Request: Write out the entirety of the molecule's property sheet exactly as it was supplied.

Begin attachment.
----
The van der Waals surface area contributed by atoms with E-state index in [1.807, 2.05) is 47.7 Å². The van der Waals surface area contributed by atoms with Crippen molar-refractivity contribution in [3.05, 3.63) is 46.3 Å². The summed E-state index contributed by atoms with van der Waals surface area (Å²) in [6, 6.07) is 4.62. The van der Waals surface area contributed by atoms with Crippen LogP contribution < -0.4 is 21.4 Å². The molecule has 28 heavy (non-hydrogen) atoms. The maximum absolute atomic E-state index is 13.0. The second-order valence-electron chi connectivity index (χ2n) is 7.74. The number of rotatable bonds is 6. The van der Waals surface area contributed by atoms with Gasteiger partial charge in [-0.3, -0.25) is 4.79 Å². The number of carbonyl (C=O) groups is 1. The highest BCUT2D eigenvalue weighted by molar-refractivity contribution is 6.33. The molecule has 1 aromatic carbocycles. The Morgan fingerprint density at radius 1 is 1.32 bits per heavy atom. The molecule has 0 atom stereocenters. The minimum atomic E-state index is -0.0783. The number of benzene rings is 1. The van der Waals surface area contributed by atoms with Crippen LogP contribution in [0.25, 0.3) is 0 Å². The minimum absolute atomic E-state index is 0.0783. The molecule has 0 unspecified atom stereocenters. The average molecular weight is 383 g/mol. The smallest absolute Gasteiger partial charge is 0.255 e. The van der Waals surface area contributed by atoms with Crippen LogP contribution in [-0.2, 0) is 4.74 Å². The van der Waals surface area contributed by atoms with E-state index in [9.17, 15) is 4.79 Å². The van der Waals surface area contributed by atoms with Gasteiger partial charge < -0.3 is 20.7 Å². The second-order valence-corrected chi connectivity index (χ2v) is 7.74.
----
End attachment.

The van der Waals surface area contributed by atoms with E-state index in [1.807, 2.05) is 47.7 Å². The van der Waals surface area contributed by atoms with Crippen molar-refractivity contribution in [3.05, 3.63) is 46.3 Å². The summed E-state index contributed by atoms with van der Waals surface area (Å²) in [6, 6.07) is 4.62. The van der Waals surface area contributed by atoms with Crippen LogP contribution < -0.4 is 21.4 Å². The molecule has 28 heavy (non-hydrogen) atoms. The maximum absolute atomic E-state index is 13.0. The second-order valence-electron chi connectivity index (χ2n) is 7.74. The number of rotatable bonds is 6. The van der Waals surface area contributed by atoms with Gasteiger partial charge in [-0.3, -0.25) is 4.79 Å². The number of carbonyl (C=O) groups is 1. The highest BCUT2D eigenvalue weighted by molar-refractivity contribution is 6.33. The molecule has 1 aromatic carbocycles. The Morgan fingerprint density at radius 1 is 1.32 bits per heavy atom. The molecule has 0 atom stereocenters. The minimum atomic E-state index is -0.0783. The number of benzene rings is 1. The van der Waals surface area contributed by atoms with Crippen LogP contribution in [0.25, 0.3) is 0 Å². The minimum absolute atomic E-state index is 0.0783. The molecule has 0 unspecified atom stereocenters. The average molecular weight is 383 g/mol. The smallest absolute Gasteiger partial charge is 0.255 e. The van der Waals surface area contributed by atoms with Crippen LogP contribution in [-0.2, 0) is 4.74 Å². The van der Waals surface area contributed by atoms with E-state index in [9.17, 15) is 4.79 Å². The van der Waals surface area contributed by atoms with Gasteiger partial charge < -0.3 is 20.7 Å². The second-order valence-corrected chi connectivity index (χ2v) is 7.74.